The world is looking at India to bring some semblance of sense to the junta, because India is in a unique position to wield influence on the Burmese junta. But, we do nothing about it. Reason? That’s not clear. But it is our moral responsibility as the largest democracy in the world to speak up against the atrocities of the Myanmar military generals.
China is another one of Myanmar’s “giant neighbours”. Again, China is in a position to influence the junta. Although China has reacted strongly to the shooting of the monks, and has called for peaceful resolution of the issue, they have stopped short of employing any effective measure at all. In fact, China is exercising its veto power at the UN to prevent the UN from “interfering” against the brutal crackdown.
China has interests in Myanmar for minerals and power – both central to China’s growing status as an industrialized nation. Furthermore, China supplies the arms to the military generals! Would this have anything to do with China’s soft approach on the junta?
Finally don’t forget that China itself is wary of democratic uprising within their own country, not to mention the already sensitive issues of Taiwan and Tibet.
Japan is the largest provider of aid to the impoverished Myanmar. So Japan can take action if the violence continues. However, they have to be careful in what aid they withdraw. They don’t want to further aggravate the poverty of the public. Any decision with respect to withdrawal of economic aid has to be designed to hit the military generals and not the public.
US, UN and the West:
US and the West are again providers of aid to Myanmar. In typical un-thoughtful style, the Bush government has imposed economic sanctions against Myanmar. I doubt they have even considered the repercussions of this act of theirs. The economic sanctions will hit the general public of Myanmar the hardest; while the junta continues with its human rights abuse campaign.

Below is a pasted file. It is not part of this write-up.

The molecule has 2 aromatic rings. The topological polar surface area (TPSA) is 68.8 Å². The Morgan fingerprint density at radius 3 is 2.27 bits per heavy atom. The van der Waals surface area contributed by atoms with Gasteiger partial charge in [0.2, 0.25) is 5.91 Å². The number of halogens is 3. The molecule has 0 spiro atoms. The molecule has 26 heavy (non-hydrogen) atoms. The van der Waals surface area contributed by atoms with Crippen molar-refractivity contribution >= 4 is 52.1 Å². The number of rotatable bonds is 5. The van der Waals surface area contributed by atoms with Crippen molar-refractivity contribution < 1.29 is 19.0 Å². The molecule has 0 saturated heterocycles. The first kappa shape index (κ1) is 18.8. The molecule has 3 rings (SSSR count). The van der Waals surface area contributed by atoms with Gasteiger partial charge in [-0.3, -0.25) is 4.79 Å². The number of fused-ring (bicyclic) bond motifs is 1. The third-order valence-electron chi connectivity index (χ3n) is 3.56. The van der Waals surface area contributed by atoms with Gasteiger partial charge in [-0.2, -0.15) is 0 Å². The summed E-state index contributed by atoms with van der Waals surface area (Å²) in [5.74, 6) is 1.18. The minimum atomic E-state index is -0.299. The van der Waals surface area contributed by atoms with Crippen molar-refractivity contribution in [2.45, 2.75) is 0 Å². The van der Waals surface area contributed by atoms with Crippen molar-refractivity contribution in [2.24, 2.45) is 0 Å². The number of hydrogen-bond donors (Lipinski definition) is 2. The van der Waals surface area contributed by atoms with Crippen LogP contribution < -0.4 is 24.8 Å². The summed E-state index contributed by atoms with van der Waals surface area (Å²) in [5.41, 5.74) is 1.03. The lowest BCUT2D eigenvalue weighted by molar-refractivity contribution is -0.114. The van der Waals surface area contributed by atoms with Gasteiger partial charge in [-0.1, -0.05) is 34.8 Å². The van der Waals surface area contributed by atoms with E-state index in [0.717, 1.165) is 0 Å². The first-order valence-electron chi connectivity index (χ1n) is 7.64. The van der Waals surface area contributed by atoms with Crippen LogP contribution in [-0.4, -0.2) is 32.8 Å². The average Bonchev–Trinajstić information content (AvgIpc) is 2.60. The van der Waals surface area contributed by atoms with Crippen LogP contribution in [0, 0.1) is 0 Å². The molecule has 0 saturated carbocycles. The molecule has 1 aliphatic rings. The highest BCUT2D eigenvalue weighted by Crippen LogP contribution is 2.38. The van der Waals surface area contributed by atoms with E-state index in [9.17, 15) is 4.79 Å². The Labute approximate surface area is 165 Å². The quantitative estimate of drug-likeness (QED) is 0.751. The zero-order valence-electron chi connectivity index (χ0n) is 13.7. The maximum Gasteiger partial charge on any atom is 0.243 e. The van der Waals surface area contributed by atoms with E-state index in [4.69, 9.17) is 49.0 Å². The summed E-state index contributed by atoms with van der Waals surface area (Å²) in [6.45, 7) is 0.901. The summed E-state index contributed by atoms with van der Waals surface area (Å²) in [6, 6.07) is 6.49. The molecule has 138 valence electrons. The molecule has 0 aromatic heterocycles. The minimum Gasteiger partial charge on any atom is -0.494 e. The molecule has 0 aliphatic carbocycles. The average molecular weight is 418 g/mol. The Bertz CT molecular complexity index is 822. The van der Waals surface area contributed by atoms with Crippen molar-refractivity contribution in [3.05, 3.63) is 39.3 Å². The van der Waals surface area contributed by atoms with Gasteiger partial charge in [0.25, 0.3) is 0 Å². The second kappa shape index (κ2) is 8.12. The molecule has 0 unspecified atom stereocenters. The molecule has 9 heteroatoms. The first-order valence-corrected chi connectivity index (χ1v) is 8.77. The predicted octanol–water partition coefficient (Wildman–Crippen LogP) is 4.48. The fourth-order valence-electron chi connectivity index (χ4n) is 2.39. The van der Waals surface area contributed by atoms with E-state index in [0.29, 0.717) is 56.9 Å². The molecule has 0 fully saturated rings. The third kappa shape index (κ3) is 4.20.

The so-called developed countries have to look at other ways of controlling the Myanmar junta. They have to come up with something that handicaps the ruling generals and not the poor people of Myanmar. This brings us full circle, back to India and China. These are the only countries which are capable of stifling the junta. Until they do something about it, the bloodshed will only continue, and military dictatorship will reign in Myanmar.
The next question is what really is the “solution”? It would be stupid to expect that the junta will bow to pressure and install democracy in Myanmar right under their noses. It has been demonstrated time and again that the junta is ruthless and cold-blooded. They will not hesitate to massacre their own people if it comes to that. So all this talk of “discussions” or “talks” between the junta and the NLD seems to be too hollow.
But that brings up the other option, which although is an “option that should be the absolute last resort”, is the only option left – and that is the international community using force against the junta.
Are we headed towards another Iraq or Vietnam? Who knows? I hope so and I hope not! I hope that democracy finds its way into Myanmar sooner or later. And I hope that the manner in which this is achieved is not a repeat of Vietnam.